Rebecca Chesney

Rebecca Chesney

Dead Wrens Anthropology Department, University of Aberdeen. 2009

In 2007 I bought a wooden box from a car-boot sale in Preston. The box was locked and didn’t come with a key.
With the help of a locksmith I eventually got the box open (it took me months to get round to doing it). Inside the box was a shallow tray full of old papers, postcards, and a couple of buttons.
Under the tray, packed with shredded paper, were the study skins of 4 beautiful wrens.
Two of the wrens are from Yorkshire; two are from Scotland. The two from Scotland are labelled differently, with a local name of Righ Fhladaigh

Rebecca Chesney Dead Wrens 01

Rebecca Chesney Dead Wrens 04
Since opening the box I’ve tried to research where they are from and who might have collected them.
In my research I found that Fladaigh Chuain is a small island off the west coast of Scotland (there are various spellings of the island name) and that Righ Fhladaigh is Gaelic for King of Fladaigh. In European folklore the wren is the king of the birds – so I think this is where the name originates from perhaps.
I have a friend who is a keen birder and he suggested I contact Scottish Natural Heritage about my find, and they passed me onto the Scottish Island Trust based in Glasgow.
There are a number of sub-species of Wren found in the islands off northwest Europe:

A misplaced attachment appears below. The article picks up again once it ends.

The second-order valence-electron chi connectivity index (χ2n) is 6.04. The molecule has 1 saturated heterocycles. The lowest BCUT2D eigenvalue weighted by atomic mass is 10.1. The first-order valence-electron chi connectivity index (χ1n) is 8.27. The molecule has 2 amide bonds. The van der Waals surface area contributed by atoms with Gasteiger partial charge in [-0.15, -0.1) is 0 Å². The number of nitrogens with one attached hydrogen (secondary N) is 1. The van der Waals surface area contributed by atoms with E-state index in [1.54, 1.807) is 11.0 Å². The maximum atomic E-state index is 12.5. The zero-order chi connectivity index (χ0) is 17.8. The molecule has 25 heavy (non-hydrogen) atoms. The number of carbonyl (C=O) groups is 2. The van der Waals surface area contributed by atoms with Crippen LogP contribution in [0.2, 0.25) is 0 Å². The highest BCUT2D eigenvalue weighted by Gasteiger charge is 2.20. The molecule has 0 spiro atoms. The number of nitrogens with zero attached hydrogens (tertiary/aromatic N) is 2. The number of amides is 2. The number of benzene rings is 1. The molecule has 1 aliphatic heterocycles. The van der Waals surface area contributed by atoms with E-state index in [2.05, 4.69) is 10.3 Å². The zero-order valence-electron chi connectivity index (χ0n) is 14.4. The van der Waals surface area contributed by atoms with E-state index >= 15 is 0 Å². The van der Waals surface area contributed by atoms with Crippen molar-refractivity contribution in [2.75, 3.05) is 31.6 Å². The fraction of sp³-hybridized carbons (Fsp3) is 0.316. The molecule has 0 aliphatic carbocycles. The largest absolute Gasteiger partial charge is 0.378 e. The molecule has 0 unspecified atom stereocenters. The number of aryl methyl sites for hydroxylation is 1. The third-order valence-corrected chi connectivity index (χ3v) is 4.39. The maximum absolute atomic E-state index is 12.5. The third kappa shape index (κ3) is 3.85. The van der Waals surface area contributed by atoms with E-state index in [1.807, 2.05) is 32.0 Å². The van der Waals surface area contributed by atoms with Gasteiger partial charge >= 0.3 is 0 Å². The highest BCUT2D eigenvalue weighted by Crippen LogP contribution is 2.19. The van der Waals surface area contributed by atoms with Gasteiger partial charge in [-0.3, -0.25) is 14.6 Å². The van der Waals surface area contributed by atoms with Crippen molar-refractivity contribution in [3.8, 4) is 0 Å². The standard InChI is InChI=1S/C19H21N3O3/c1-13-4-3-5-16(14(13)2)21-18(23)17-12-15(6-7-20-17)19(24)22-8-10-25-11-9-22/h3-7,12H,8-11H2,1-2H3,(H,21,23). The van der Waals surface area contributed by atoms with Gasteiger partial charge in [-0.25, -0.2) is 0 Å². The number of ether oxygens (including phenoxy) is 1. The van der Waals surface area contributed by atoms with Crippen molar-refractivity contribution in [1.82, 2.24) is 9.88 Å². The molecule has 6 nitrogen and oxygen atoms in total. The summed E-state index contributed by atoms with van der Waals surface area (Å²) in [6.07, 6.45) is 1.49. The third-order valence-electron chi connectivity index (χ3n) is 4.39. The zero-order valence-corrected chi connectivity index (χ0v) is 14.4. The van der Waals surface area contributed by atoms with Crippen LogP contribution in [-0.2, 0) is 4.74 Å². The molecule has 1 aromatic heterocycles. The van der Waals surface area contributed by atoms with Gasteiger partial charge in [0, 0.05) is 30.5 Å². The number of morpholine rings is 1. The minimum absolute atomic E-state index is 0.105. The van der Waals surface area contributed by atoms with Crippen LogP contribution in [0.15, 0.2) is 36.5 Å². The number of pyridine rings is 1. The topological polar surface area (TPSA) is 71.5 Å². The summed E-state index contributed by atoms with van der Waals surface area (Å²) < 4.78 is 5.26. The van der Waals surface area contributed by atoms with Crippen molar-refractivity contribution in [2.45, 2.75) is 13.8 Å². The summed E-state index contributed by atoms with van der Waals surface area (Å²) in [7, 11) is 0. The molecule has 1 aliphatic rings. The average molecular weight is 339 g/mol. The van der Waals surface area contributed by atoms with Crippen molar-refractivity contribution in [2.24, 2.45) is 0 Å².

T.t zetlandicus from Shetland; T.t fridariensis from Fair Isle; T.t hirtensis from St Kilda; T.t borealis from Faroe and T.t islandicus from Iceland.
Dr Emily Brooke from The Scottish Island Trust became interested in the Fladaigh Wren because of the different sub-species and organised a trip to the island in spring 2009 to document the number of breeding wrens, take measurements of the birds and record their songs for future analysis.

Rebecca Chesney Dead Wrens 03

Rebecca Chesney Dead Wrens 02

Email correspondence and map of Fladaigh Chuain showing the location of the six breeding pairs of wrens

Dr Brooke found 6 breeding pairs of wrens on the island. She caught 8 of the birds and measured six morphological characters: wing chord, tail length, tarsus length, bill length, and bill depth and width. She also made a number of song recordings.
Only the wing and tail measurements have displayed differences with the mainland wren, but the sonograms are more interesting as they show a number of differences between the Fladaigh wren and the mainland wren. Could the Fladaigh Wren be a new sub-species?


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